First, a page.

Hundreds of riot police in Hong Kong have lined up with shields and tear gas to clear campaigners who earlier broke into parliament.
Black-clad protesters wearing hard hats and face masks took over the legislative chamber after prying open metal gates to gain access as part of the latest wave of protests against contentious extradition legislation.
Some carried road signs, others corrugated iron sheets and pieces of scaffolding upstairs and downstairs as about a thousand gathered around the Legislative Council building in the heart of the former British colony’s financial district.
Earlier police appeared to have retreated to avoid a confrontation, giving the protesters the run of the building.
Protestors used the time to smash and tear down portraits of legislative leaders and spray paint slogans on the wall and over the territory’s emblem.
Some stood on the desks of politicians while others climbed up to leave their messages on the soaring wooden wall.
One witness at the scene told Sky News that riot police are making “a very concerted effort at trying to move back the crowd right now”.
The witness said: “The police are holding up warning signs that read ‘disperse or we may use force.’”
Earlier, tens of thousands of others marched through the city to demand expanded democracy on the 22nd anniversary of the former British colony’s return to China.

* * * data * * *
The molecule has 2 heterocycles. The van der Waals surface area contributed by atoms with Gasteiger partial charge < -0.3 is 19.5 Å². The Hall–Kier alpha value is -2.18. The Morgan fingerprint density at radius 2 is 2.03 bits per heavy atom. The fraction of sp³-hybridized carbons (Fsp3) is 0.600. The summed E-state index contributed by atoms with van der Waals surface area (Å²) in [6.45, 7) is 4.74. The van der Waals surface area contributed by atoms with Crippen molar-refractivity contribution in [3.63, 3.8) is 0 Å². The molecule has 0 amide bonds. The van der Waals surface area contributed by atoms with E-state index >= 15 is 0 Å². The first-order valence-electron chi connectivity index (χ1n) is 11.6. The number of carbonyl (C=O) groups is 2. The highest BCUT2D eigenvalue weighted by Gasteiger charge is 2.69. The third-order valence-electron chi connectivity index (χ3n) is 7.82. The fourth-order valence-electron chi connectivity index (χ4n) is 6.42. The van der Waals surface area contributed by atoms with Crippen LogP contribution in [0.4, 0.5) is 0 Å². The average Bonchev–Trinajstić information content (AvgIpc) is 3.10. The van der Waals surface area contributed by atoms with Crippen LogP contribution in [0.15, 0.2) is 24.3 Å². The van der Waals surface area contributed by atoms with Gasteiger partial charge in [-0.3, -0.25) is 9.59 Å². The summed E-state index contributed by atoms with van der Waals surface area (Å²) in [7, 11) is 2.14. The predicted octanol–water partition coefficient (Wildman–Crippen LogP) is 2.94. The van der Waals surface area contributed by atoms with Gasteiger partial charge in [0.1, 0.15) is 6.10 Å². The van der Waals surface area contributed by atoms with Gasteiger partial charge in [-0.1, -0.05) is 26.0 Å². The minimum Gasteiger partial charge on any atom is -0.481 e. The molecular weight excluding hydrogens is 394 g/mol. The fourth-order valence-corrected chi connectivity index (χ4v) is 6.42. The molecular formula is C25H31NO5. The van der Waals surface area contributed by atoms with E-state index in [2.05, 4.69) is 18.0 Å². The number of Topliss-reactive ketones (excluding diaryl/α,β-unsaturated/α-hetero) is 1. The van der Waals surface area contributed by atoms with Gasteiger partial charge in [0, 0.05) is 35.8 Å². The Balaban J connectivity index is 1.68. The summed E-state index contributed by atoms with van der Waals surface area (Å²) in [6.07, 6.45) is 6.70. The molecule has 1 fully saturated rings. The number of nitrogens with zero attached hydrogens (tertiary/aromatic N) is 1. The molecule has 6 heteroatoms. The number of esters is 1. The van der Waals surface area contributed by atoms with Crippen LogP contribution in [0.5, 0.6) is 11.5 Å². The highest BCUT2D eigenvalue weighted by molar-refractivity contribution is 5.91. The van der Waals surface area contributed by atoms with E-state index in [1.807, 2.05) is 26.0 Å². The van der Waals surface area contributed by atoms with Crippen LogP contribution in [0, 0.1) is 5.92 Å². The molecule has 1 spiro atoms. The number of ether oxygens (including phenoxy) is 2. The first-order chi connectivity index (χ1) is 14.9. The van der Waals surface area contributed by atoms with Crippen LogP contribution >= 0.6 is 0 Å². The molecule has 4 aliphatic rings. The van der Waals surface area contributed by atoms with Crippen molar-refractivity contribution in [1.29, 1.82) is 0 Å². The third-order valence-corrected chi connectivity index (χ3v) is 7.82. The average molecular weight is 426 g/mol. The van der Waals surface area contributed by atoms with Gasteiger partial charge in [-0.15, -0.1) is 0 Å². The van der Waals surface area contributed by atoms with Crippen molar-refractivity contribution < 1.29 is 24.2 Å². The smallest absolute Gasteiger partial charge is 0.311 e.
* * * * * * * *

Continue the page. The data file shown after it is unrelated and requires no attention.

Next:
The protesters say the Hong Kong government is not responding to their demands for a full withdrawal of contentious extradition legislation and the resignation of city leader Carrie Lam.
Frustration among protesters in Hong Kong earlier boiled over, with one group attacking the legislative building and tens of thousands of others marching through the city to demand expanded democracy on the 22nd anniversary of the former British colony’s return to China.
Earlier on Monday activists smashed a large hole through the bottom of a floor-to-ceiling window at the legislature. They repeatedly rammed a cargo cart and large poles into the glass while police with riot shields lined up inside to prevent anyone from entering.
However police officers were able to grab the cart after it became wedged in the broken glass and repel the protesters with pepper spray.
Five hours later, protesters smashed more windows and dismantled a towering metal grate protecting a section of the building, which was ordered to close and workers were sent home.
The government called for an immediate end to the violence, saying it had stopped all work on extradition bill amendments and that the legislation would automatically lapse in July next year.
There was no immediate response from the protesters.
The actions prompted march organisers to change the endpoint of their protest from the legislature to a nearby park, after police asked them to either call it off or change the route.
Police wanted the march to end earlier in the Wan Chai district, but organisers said that would leave out many people who planned to join the march along the way.
Hong Kong has been wracked by weeks of protests over a government attempt to change extradition laws to allow suspects to be sent to China to face trial.
The proposed legislation, on which debate has been suspended indefinitely, increased fears of eroding freedoms in the territory, which Britain returned to China on July 1 1997.
Protesters want the bills formally withdrawn and Lam to resign.